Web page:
When not composing for film, T.V. and multimedia, Hagon currently serves as the Director of Continuing Education at New England Conservatory and is a recipient of the Exemplary Music Educator Award from Berklee College of Music in recognition of his outstanding teaching and efforts to advance the music education profession.
NEC’s Contemporary Improvisation (CI) department offers a unique program that allows students to forge a distinctive, personal style of improvisation through rigorous aural training combined with an individually tailored course of study. Our program is one of the few places in the world where one can absorb and synthesize the music of other cultures in a personal and creative way.
Have you ever observed how very young children respond to music – with rhythmic movement, with sounds, with all sorts of other movements? Do you remember how you felt as a child, when you wanted to make music? Do you ever feel something akin to ecstasy when you hear a piece of a performance you really love? Is the sense of ecstasy only a thought or is it a feeling also in your body? Where in yourself do you feel it? Do you feel the rhythm? Can you feel that sometimes music makes you feel light and sometimes heavy, sometimes it is a swaying feeling and sometimes you want to jump? Sometimes tall and wide when the sound fills up the universe and sometimes all stops and there is just a minimal movement, like very quiet waters?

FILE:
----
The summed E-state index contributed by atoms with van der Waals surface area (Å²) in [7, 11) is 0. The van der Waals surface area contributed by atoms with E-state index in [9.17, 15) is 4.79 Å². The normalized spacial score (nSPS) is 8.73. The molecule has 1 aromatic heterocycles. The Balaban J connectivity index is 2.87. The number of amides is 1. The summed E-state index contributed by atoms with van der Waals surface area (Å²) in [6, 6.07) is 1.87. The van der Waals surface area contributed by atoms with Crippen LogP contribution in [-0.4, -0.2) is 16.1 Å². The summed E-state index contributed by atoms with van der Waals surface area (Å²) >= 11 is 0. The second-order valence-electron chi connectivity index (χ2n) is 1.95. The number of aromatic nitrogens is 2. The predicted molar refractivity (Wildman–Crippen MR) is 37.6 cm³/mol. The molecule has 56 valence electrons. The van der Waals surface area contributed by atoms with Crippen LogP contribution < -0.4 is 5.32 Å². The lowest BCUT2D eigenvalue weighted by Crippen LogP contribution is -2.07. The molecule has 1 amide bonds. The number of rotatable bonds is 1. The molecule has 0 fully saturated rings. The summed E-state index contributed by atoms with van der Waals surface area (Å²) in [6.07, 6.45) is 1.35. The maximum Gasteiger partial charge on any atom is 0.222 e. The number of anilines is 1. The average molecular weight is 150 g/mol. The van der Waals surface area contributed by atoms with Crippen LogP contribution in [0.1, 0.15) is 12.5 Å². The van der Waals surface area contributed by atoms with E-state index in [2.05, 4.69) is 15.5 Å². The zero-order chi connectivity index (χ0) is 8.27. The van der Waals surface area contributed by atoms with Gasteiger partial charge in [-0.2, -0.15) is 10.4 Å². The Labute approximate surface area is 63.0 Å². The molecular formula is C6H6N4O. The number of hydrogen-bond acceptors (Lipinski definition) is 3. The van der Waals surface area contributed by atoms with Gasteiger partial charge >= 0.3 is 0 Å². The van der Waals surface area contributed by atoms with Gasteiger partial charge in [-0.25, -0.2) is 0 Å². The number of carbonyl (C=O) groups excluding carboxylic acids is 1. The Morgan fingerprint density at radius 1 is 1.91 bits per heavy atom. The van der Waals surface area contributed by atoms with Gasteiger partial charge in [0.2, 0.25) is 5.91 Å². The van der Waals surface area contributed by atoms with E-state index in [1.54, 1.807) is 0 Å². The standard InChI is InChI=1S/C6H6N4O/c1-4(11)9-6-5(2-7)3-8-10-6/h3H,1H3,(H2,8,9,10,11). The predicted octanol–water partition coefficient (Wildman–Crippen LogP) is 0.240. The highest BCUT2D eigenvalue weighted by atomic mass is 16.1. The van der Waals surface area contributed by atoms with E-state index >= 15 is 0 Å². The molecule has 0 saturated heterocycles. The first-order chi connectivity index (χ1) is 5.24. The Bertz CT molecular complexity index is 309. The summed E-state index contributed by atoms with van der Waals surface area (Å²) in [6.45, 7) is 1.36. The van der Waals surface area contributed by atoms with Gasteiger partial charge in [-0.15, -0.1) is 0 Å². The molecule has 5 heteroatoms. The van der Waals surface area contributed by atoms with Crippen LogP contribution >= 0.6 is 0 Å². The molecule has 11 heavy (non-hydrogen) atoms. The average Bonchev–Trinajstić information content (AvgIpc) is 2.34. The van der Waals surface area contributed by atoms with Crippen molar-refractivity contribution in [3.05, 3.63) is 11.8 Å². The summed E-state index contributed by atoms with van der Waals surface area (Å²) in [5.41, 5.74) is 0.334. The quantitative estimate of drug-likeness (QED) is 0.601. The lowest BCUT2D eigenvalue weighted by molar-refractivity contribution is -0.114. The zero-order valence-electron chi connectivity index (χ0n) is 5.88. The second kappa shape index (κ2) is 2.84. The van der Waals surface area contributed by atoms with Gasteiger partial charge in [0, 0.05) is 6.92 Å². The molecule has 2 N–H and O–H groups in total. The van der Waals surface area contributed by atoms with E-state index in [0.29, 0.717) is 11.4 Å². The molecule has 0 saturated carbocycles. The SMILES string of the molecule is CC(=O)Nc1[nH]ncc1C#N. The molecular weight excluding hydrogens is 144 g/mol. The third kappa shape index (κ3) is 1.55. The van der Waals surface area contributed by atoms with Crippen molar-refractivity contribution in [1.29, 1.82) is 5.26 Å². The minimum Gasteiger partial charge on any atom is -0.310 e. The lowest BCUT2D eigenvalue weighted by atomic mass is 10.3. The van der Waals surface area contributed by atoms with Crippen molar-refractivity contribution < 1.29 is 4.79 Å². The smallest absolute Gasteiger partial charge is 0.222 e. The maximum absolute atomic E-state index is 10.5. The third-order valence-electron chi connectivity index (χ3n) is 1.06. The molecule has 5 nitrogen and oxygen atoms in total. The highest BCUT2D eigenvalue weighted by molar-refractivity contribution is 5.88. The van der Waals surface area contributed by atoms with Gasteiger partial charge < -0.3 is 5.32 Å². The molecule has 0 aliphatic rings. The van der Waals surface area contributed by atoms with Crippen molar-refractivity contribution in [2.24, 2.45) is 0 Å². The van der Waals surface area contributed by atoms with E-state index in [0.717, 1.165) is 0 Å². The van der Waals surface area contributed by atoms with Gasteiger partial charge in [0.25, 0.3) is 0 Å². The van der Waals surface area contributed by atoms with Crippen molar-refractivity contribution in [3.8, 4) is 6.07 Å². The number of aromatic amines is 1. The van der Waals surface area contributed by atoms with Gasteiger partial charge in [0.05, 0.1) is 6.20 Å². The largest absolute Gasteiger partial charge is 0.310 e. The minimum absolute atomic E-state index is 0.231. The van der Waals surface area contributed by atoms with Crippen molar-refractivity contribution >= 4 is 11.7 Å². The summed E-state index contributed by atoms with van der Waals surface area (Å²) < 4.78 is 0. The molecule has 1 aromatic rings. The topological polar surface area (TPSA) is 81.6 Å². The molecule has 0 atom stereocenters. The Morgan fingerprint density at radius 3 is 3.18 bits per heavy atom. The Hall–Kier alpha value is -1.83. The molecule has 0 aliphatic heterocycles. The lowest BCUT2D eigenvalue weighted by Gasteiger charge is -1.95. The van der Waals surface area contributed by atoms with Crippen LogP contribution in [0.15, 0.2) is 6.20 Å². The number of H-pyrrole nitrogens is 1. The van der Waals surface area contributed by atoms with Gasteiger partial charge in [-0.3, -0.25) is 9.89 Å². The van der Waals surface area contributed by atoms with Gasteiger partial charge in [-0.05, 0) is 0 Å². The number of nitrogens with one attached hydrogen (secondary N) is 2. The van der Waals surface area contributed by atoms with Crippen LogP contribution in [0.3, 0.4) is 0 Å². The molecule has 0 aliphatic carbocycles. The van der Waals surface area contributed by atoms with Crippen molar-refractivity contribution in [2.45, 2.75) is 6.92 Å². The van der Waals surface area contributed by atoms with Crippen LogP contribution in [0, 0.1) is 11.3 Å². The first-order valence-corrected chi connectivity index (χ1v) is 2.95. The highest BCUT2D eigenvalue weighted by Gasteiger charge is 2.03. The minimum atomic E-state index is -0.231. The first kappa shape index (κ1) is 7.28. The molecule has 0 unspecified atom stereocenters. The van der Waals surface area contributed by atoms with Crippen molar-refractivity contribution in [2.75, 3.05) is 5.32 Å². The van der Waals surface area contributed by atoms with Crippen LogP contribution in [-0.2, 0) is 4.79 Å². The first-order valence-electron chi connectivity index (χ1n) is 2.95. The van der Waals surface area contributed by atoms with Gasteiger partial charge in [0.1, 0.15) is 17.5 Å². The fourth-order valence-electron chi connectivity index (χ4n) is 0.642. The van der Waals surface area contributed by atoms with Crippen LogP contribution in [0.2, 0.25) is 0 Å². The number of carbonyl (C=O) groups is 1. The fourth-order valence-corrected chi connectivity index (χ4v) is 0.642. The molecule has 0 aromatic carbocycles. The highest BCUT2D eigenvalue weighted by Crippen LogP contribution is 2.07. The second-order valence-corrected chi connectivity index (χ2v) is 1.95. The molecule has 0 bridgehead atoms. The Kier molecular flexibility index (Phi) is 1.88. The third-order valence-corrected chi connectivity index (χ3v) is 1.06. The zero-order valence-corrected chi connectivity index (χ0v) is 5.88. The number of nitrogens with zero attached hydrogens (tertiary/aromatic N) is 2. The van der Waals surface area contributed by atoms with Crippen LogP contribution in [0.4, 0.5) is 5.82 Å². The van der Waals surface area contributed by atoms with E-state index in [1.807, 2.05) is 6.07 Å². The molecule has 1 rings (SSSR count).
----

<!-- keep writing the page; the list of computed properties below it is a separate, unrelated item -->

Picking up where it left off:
Do you realize that all these states have to do with your body, with different muscular states and a different organization of the skeleton? That your muscles feel different when you feel speed, and different when you feel swaying? What would you think if I told you that the feeling in your body of a particular phrase will create just the right muscle tone needed to play the phrase – not more and not less? Would you consider the thought that ignoring the physical feeling of music might contribute to injury and frustration?
Why do many of us lose that embodied feeling of music we had when we were children? Is it possible to keep the ecstasy of music alive through the whole process of acquiring the techniques to express it? And not only to keep it alive, but use it to find the right movements to express it? I constantly hear from students, after our lesson, variations on this phrase: “Wow, I remember now why I wanted to do it in the first place. I forgot!” The spontaneity and unity of hearing, doing and listening, is suddenly available again and the music is a pleasure to make, even when it needs improvement. Quiet, simple breathing resumes and the sense of the body’s weight returns. It is a moment of relief even to very accomplished players.